One of the really fun things about the Fiddle Tune a Day experience is learning the history of the tunes I have played for a long time. This tune has a very interesting story to tell. Stool of Repentance, is a Scottish Jig, and the Stool of Repentance was also a kind of Scottish institution between th 16th and 18th Centuries, the church equivalent of being forced to put on a dunce cap and sit in the front of the class. (More details from Wikipedia on the Stool itself are listed at the end.)
Stool of Repentance according to the Fiddler’s Companion
STOOL OF REPENTANCE, THE. Scottish (originally), Canadian, American; Jig. USA, New England. Canada, Prince Edward Island. A Major (Alburger, Athole, Carlin, Cranford, Hardie, Hunter, Kerr Vol. 1, Miller & Perron, Perlman, Phillips, Skye, Songer, Sweet, Williamson): G Major (Kerr Vol. 3). Standard. AABB. “Old” (Gow). Several authorities report that in the Old Scottish Kirk transgressors, particularly adulterers, were often given the penance of sitting themselves for one or two weeks before the entire congregation on the “stool of repentance,” actually a special seat or stool dedicated for the purpose. See Robert Burns’s satirical verse “Holy Willie’s Prayer,” among others, inspired, perhaps, by his own experience of being made in 1784 to sit before the congregation on the famous stool, “Clad in the black sackcloth gown of fornication” (McIntyre, 1995), in consequence of his dalliance with Elizabeth Paton:
But my downcast eye be chance did spy
What made my lips to water,
Those limbs so clean where I, betweeen,
Commenc’d a Fornicator.
History of the Stool of Repentance according to Wikipedia (the Stool Itself)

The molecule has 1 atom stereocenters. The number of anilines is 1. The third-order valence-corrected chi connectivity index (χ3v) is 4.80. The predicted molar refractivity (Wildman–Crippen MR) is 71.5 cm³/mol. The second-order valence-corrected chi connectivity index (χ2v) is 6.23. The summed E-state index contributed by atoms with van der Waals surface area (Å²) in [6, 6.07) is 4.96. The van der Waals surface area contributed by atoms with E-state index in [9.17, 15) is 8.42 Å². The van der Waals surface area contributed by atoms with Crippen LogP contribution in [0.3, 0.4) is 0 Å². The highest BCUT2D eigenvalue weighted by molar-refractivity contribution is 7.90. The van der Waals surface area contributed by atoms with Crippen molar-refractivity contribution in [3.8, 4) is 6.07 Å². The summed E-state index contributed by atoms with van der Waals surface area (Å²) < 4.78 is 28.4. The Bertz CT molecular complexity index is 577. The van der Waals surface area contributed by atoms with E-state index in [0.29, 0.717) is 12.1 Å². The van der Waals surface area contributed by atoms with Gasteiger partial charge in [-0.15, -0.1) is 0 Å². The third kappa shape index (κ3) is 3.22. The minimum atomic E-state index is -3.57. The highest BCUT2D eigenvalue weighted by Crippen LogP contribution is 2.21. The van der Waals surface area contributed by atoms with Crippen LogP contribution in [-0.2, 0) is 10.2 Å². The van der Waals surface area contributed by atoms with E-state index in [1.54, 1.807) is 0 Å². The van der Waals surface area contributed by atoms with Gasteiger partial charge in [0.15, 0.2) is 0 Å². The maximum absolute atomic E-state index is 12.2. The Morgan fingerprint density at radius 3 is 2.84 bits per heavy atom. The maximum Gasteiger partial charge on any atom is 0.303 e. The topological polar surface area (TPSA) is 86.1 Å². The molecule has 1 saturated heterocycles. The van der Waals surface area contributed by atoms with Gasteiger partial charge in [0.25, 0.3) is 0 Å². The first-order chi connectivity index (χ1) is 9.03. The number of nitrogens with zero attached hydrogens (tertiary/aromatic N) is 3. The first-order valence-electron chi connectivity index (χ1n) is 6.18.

The Stool of Repentance in Presbyterian polity, mostly in Scotland, was an elevated seat in a church used for public penance of persons who had offended against the morality of the time, often through fornication and adultery. Often, at the end of the service, the offender had to stand upon the stool to receive the rebuke of the minister.
The humiliation associated with sitting on the stool and publicly repenting one’s sins often drove people to suicide, or women to conceal their pregnancy and even to kill their child, rather than to face the congregation of the Kirk Session. An alternative to, or commutation of, the Stool of Repentance was payment of buttock mail.
Buttock mail was the colloquial term for a Scottish Poor Law tax which was introduced in 1595. Enforced by the ecclesiastical courts who had responsibility for the moral behaviour of the laity, buttock mail was levied as a fine for sexual intercourse out of wedlock.
In the 17th century, and perhaps earlier when the law that became known as buttock mail was passed, buttock was a colloquial term for a prostitute. The term mail is an old Scots word meaning a monetary tribute or payment, from the same root as the word blackmail. Thus, the term buttock mail literally means a monetary payment related to prostitution, referring to its being a fine for fornication, or sex outside of marriage.